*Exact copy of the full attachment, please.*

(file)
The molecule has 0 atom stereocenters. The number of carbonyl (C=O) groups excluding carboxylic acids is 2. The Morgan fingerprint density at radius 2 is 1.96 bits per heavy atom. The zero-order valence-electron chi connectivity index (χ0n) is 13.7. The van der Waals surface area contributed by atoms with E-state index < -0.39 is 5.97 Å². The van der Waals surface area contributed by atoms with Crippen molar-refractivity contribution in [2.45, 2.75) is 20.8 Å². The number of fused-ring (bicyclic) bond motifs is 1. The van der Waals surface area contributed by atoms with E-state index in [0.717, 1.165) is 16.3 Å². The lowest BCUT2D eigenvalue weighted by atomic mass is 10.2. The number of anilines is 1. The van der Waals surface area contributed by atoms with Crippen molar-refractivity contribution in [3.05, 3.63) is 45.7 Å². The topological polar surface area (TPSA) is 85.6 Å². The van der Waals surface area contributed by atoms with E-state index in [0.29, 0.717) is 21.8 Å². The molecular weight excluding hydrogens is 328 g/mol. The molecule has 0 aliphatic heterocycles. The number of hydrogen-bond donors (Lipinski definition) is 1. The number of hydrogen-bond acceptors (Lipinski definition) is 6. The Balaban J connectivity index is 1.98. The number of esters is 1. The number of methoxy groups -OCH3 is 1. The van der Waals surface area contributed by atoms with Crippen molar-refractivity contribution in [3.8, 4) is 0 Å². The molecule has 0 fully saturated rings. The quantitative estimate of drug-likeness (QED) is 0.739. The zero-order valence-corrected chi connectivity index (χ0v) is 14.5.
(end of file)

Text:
The molecule has 0 atom stereocenters. The number of carbonyl (C=O) groups excluding carboxylic acids is 2. The Morgan fingerprint density at radius 2 is 1.96 bits per heavy atom. The zero-order valence-electron chi connectivity index (χ0n) is 13.7. The van der Waals surface area contributed by atoms with E-state index < -0.39 is 5.97 Å². The van der Waals surface area contributed by atoms with Crippen molar-refractivity contribution in [2.45, 2.75) is 20.8 Å². The number of fused-ring (bicyclic) bond motifs is 1. The van der Waals surface area contributed by atoms with E-state index in [0.717, 1.165) is 16.3 Å². The lowest BCUT2D eigenvalue weighted by atomic mass is 10.2. The number of anilines is 1. The van der Waals surface area contributed by atoms with Crippen molar-refractivity contribution in [3.05, 3.63) is 45.7 Å². The topological polar surface area (TPSA) is 85.6 Å². The van der Waals surface area contributed by atoms with E-state index in [0.29, 0.717) is 21.8 Å². The molecular weight excluding hydrogens is 328 g/mol. The molecule has 0 aliphatic heterocycles. The number of hydrogen-bond donors (Lipinski definition) is 1. The number of hydrogen-bond acceptors (Lipinski definition) is 6. The Balaban J connectivity index is 1.98. The number of esters is 1. The number of methoxy groups -OCH3 is 1. The van der Waals surface area contributed by atoms with Crippen molar-refractivity contribution in [3.8, 4) is 0 Å². The molecule has 0 fully saturated rings. The quantitative estimate of drug-likeness (QED) is 0.739. The zero-order valence-corrected chi connectivity index (χ0v) is 14.5.